Question: What ever happened to the United Independent Insurance Agencies that the state closed down around 1985?
Man who looted United
died in prison
Answer: The case involving United Independent Insurance Agencies "was a very unfortunate chapter in Hawaii insurance history," state Insurance Commissioner Wayne Metcalf said, because it involved the outright looting of a company as opposed to one that failed because of bad management.
Metcalf said UIIA was a company teamed with another, Financial Services Insurance Co. Ltd. (FSIC), both of which were headed by a man named Robert Keller.
Keller's FSIC business would funnel clients to UIIA for life insurance policies, Metcalf said.
In 1984, "Mr. Keller basically took the money that was paid for premiums and left town," Metcalf said.
"FSIC and UIIA were left holding the bag for their unpaid bills."
Keller was arrested in the late 1980s on the West Coast, Metcalf said, and the state of Hawaii obtained a $16 million judgment against him.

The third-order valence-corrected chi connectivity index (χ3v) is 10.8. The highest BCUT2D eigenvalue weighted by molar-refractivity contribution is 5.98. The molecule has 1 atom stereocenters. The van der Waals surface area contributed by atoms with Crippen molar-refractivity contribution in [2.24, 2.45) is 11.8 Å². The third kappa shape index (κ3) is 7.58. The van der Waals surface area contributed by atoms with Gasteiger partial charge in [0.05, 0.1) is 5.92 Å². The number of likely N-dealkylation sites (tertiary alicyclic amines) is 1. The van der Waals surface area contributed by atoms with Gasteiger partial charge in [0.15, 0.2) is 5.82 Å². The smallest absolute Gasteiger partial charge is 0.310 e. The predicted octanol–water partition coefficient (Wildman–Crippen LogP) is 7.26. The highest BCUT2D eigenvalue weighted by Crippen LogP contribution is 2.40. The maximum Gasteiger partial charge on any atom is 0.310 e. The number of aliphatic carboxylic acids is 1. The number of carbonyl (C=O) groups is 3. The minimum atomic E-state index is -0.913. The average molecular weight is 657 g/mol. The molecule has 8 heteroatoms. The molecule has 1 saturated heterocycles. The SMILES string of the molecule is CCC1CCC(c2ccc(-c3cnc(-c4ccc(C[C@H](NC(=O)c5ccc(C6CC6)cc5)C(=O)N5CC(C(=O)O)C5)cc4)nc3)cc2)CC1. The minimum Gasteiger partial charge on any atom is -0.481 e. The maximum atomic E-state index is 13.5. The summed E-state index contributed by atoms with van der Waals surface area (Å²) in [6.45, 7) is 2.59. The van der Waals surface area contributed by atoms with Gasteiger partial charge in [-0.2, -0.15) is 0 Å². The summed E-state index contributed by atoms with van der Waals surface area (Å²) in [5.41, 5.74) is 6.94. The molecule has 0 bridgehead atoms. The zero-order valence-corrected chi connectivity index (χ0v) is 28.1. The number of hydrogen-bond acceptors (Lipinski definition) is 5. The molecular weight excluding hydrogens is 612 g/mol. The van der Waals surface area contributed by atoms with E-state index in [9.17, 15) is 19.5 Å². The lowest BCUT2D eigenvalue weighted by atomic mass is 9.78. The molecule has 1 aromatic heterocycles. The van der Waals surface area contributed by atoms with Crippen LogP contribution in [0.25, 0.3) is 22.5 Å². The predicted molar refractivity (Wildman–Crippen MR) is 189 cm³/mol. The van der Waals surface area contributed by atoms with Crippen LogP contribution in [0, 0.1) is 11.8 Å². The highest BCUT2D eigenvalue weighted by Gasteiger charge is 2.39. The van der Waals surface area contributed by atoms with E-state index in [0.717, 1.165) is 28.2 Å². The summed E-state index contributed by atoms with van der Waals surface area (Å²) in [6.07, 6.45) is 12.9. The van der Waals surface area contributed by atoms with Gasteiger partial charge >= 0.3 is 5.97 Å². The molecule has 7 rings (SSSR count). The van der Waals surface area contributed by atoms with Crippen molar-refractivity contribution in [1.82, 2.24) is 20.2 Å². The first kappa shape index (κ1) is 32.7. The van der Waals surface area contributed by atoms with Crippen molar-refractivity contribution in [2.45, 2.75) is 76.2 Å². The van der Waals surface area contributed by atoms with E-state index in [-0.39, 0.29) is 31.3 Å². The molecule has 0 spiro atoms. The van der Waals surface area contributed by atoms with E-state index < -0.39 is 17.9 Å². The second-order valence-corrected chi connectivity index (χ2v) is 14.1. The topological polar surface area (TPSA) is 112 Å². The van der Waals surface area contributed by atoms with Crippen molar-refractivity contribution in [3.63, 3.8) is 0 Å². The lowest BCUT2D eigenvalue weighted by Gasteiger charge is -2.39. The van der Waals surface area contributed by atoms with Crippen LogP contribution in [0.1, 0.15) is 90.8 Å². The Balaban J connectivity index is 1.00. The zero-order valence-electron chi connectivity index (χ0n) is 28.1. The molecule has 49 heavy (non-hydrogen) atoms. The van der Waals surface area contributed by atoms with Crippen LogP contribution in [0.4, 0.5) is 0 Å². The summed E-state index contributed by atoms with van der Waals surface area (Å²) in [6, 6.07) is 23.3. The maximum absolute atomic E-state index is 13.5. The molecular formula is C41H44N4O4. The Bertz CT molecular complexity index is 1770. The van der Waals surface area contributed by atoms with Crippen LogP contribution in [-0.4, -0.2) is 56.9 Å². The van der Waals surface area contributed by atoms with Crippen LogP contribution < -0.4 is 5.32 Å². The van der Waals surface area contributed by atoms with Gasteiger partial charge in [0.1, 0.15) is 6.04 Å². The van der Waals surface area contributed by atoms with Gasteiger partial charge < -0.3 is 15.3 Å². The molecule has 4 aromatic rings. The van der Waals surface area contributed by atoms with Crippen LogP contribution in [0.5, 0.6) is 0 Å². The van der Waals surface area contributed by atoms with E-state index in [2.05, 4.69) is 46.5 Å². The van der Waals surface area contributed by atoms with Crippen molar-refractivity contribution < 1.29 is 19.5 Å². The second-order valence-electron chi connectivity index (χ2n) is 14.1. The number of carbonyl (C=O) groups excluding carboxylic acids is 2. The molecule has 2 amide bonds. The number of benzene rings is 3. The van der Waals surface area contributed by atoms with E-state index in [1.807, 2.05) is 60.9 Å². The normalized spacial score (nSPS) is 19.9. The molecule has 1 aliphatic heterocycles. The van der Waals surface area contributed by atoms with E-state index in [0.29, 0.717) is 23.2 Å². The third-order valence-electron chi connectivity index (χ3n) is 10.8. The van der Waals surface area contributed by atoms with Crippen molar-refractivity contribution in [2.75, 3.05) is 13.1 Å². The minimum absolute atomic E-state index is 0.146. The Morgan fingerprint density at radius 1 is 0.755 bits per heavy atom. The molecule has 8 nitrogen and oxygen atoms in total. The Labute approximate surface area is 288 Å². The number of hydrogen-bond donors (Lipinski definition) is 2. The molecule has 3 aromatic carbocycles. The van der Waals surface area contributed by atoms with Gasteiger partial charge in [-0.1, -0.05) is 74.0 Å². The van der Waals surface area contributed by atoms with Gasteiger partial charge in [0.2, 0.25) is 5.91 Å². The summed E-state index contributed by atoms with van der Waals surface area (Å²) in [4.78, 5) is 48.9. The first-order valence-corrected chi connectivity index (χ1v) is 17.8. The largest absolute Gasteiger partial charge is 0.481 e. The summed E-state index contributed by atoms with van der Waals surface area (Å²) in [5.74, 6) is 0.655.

Keller died in prison in the early 1990s, and the companies were able to recover only part of the judgment, Metcalf said.
Policyholders were covered by a guarantee fund that exists to cover losses of failed insurance companies, Metcalf said. He did not have figures on the number of policyholders affected by Keller's action.
The $16 million represented money that was owed to other creditors for things such as operating expenses, Metcalf said.
Both companies were forced to close, Metcalf said.
In fact, the insolvency case involving FSIC concluded in March.
"It concluded based on the fact that after a pretty thorough search, the estate concluded that there was no way to recover the money that was looted," Metcalf said.
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